A home for a member of the Harvard Five.
A modern house that really looks like a house.
House and Home, 1952.
At first glance, the Landis Gores House may not seem very radical. It looks modern, sure, but today, the sprawling ranch-like design also feels really familiar, its accessible architecture "permeated with tradition" (House and Home). Located in the leafy colonial hamlet of New Canaan, Connecticut, the Gores House combines glass and geometry with natural materials and a reverence for nature to create a modern aesthetic steeped in traditional American domesticity. A little less showy than other New Canaan experiments, the Gores House is no transparent box (Philip Johnson's Glass House) or Bauhaus think piece (Marcel Breuer House II). It is, perhaps, something even more significant- a tempered translation of Modernism that anticipated the rise of the American Ranch.
A member of the "Harvard Five" (Marcel Breuer, Philip Johnson, Eliot Noyes, John Johansen, and Gores), Landis Gores was an architect best known for his superb draftsmanship and precise detailing. Born in Ohio in 1919, Gores attended Princeton University to major in Classics before enrolling in the Harvard Graduate School of Design to study under Bauhaus émigrés Walter Gropius and Marcel Breuer. It was in this famed program where Gores would meet fellow student Philip Johnson, and the two quickly formed a friendship over their mutual admiration of Mies van der Rohe. Following the war, Gores joined Johnson's practice, and the two worked on a number of projects together, most notably New Canaan's (iconic) Glass House. Later, Johnson would remember Gores as "the most brilliant student in my class, a brilliant writer, and wonderful draftsman," so it makes sense that during their partnership Gores was responsible for most of the drafting. In 1951, Gores and Johnson parted ways.
Built in 1948 for his own family, the Gores House was one of New Canaan's earliest modern homes. Well-suited to its expansive site, the one-story, frame house sits on a long, rocky spine that overlooks a densely wooded valley. The design possesses the attributes of both European Modernism and American "organic" architecture, its glassy expanses and open, informal plan complementing the wide, horizontal planes and warm, natural materials. A fusion of Bauhaus detail and Wrightian connection to the landscape, the house effectively filters Modernism through the lens of America's domestic tradition.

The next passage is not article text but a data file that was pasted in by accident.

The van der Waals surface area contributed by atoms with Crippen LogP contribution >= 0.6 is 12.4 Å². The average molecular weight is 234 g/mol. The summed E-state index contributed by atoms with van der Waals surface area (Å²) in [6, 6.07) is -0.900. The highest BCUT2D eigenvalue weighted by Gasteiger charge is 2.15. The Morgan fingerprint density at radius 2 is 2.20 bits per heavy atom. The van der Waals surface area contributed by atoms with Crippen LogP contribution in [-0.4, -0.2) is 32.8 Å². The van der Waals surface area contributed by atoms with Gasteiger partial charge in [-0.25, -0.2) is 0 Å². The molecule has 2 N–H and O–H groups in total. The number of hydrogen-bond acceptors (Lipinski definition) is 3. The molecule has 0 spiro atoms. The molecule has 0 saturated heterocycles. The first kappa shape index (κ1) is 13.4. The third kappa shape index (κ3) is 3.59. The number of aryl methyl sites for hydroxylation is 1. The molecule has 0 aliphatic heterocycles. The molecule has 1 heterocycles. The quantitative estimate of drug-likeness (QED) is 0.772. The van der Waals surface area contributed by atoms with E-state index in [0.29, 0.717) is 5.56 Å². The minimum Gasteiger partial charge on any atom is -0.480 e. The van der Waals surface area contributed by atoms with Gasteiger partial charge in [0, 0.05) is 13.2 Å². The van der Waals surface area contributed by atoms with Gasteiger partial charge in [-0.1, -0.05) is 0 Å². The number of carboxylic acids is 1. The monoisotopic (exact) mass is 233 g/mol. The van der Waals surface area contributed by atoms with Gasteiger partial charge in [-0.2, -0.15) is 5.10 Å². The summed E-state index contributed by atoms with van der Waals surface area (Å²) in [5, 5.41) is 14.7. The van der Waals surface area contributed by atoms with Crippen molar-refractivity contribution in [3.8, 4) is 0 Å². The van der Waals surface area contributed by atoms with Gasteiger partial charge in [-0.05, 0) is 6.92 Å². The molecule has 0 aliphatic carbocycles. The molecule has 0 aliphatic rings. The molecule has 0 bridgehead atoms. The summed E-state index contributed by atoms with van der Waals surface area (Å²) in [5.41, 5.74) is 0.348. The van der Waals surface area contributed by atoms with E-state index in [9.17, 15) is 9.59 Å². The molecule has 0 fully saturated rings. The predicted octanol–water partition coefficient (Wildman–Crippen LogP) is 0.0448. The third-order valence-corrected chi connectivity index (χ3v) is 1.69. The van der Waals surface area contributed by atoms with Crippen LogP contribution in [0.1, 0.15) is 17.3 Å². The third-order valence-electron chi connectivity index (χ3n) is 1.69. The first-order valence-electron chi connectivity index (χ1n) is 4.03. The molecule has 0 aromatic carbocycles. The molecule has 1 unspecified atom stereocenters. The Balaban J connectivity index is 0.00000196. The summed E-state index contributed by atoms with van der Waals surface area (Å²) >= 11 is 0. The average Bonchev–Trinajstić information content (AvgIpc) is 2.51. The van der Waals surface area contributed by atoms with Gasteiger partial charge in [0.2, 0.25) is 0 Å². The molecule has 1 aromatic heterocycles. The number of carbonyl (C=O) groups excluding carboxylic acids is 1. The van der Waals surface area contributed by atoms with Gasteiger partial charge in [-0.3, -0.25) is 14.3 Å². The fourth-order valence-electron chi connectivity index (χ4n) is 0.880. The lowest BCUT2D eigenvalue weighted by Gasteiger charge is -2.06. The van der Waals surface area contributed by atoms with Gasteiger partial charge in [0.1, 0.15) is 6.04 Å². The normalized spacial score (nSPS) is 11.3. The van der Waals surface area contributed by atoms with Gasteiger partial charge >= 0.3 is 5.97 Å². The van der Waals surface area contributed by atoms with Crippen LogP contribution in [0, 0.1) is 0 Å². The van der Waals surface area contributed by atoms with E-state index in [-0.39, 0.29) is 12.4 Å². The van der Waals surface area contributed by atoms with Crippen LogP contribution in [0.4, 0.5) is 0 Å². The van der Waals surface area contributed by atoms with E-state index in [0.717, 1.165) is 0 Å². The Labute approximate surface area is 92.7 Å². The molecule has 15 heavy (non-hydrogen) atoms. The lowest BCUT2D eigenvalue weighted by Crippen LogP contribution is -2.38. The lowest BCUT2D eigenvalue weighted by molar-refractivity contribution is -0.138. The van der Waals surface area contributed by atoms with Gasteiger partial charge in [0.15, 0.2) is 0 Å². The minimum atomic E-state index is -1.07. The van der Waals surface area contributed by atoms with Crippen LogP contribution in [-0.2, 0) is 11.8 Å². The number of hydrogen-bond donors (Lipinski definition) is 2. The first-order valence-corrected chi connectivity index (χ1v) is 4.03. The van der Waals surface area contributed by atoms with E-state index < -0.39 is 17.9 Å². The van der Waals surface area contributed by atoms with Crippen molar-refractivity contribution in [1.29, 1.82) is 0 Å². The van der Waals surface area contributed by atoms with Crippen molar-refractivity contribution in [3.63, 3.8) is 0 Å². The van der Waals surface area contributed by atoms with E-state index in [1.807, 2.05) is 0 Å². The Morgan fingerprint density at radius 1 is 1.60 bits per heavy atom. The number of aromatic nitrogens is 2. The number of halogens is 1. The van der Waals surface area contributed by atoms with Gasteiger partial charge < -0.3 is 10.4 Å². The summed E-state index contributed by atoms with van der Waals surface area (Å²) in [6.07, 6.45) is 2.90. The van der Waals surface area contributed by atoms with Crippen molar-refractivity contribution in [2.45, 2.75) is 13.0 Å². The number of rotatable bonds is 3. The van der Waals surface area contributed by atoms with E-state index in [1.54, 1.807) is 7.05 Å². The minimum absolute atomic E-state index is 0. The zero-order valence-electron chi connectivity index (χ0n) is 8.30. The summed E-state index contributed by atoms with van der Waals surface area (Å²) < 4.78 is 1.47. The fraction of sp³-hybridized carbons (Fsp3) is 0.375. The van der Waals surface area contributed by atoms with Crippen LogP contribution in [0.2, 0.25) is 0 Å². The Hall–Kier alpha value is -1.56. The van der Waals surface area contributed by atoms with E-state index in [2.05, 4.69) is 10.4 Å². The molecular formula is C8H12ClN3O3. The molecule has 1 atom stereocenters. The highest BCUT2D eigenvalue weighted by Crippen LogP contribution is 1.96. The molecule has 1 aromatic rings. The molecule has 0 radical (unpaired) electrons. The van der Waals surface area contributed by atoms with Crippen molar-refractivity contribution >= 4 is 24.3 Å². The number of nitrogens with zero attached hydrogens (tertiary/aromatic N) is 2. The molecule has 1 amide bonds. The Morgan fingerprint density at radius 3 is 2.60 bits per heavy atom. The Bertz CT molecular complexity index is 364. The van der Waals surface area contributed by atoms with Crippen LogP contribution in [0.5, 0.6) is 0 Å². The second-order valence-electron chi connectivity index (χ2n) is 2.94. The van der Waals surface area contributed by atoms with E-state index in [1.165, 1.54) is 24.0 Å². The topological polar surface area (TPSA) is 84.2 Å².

In 1952, the Gores House was featured in House and Home, the low, nearly symmetrical form spreading across several pages of the publication. The magazine called the design "a traditional house executed in the modern manner" and offered a glowing review of Gores' ability to reconcile "such diverse influences." It was and still is an easy house to love- the projecting and receding roof planes, bay windows, and hovering cantilevers offering variety (and a sense of surprise) to the plan's almost monumental mass. And even though the house is large, it seems remarkably unified, its relationship with nature the thread that holds the entire composition together.
The Gores House never ceases to admire the landscape just outside its doors. Glass walls, clerestory windows, and skylights bring natural light into the interior and provide views of the picturesque terrain. Multiple access points from the living areas and bedrooms put nature at arm's reach. And in one of the home's most impressive features, a dramatic entrance foyer acts as a graceful transition between the interior and exterior. Here a skylighted ceiling continues the same views established at the entry, while flagstone floors recall the natural materials of the outside. Though for all of its Wrightian effects- an affinity for the landscape, changes in ceiling height and floor levels, a massive fireplace, those clerestory strips- the house also consists of transparent walls and restrained detailing reminiscent of Mies or Breuer.
Gores' approach to merging Wright and Mies (organic and Modern) was adopted by other architects and builders in the following decades. Modern in its open plan, clean and simple details, and bold transparency, the Gores House is also conscious of America's architectural lineage. Picking up on Frank Lloyd Wright's domestic designs of the 1930s and 40s, Gores' architecture embodies the importance and permanence of "home." Though some may look at the Gores House as a compromise (especially when juxtaposed against Johnson's Glass House), its synthesis of modern and traditional found widespread acceptance in postwar America. It is a house that seems recognizable today because of Gores' thoughtful and prescient combination of elements. And although the architect is probably the least known of the Harvard Five, Gores' ideas proved to be the most persuasive, impacting the residential landscape more than Johnson, Noyes, Breuer, or Johansen could ever really imagine.
You can read more about members of the Harvard Five here and here.
Image at top:
From House and Home (Jan. 1952), R. Damora.
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